• SpinThatRecords over 8 years ago

    Here is a fun topic, we all worry and talk about what to clean our records with, there has been many great suggestions and products mentioned, but I have talked to a couple record "collectors" and "sellers" and I have been shocked by what they tell they use , their "secret" method one guys uses hand sanitizer and another swears by Toothpaste to clean his 45's ! he said make sure it's Colgate ! there is the guy who used a little baby oil to make the record shine and the guy who uses Dawn dish detergent and a high pressure stream of faucet water to wash it off, it makes me wonder if anyone else out there has heard of any weird things people use to clean records, also you can take this as a little warning before buying a record ask the seller what they use to clean their records, if it's toothpaste I suggest you pass on the record !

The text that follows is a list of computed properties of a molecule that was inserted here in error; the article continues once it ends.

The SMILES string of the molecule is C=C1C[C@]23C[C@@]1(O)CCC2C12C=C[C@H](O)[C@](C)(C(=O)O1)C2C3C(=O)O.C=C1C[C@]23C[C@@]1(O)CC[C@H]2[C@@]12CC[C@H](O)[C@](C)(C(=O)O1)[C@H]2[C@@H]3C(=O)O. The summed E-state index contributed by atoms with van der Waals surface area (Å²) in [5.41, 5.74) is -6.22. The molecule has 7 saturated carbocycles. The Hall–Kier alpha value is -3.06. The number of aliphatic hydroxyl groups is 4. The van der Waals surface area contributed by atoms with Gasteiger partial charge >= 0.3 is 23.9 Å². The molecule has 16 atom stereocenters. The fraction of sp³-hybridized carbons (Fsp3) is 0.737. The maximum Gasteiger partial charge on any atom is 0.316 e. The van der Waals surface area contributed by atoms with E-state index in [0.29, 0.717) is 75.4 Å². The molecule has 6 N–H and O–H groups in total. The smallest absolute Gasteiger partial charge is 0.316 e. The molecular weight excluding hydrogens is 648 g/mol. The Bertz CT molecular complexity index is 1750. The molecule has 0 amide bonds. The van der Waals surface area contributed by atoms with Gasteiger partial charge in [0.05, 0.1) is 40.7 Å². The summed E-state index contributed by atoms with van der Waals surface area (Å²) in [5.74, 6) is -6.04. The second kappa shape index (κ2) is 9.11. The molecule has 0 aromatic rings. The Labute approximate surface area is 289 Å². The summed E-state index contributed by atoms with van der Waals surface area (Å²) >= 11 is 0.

• bmolsbeck over 8 years ago

    I know a second hand shop which uses (a rather cheap) aftershave to clean the records with. :-)
  • double-happiness over 8 years ago

    Never use alcohol-based cleaners on Shellac (78s) - it will discolour the record, turning it grey. I've heard dilute shower gel is quite good for cleaning Shellac though.
  • SpinThatRecords over 8 years ago

    bmolsbeck , LOL,aftershave! Wow at least the records smelled good! Thanks
    @doible-happiness, shower gel there's a good one, thanks
  • brunorepublic over 8 years ago

    Dawn is actually a very good vinyl cleaning agent. I was astounded to discover it works just as well as many expensive vinyl cleaning solutions.
  • SpinThatRecords over 8 years ago

    Ok I'll give you the dawn but just got to watch out for residue dawn is thick , thanks
  • CuriousMutation over 8 years ago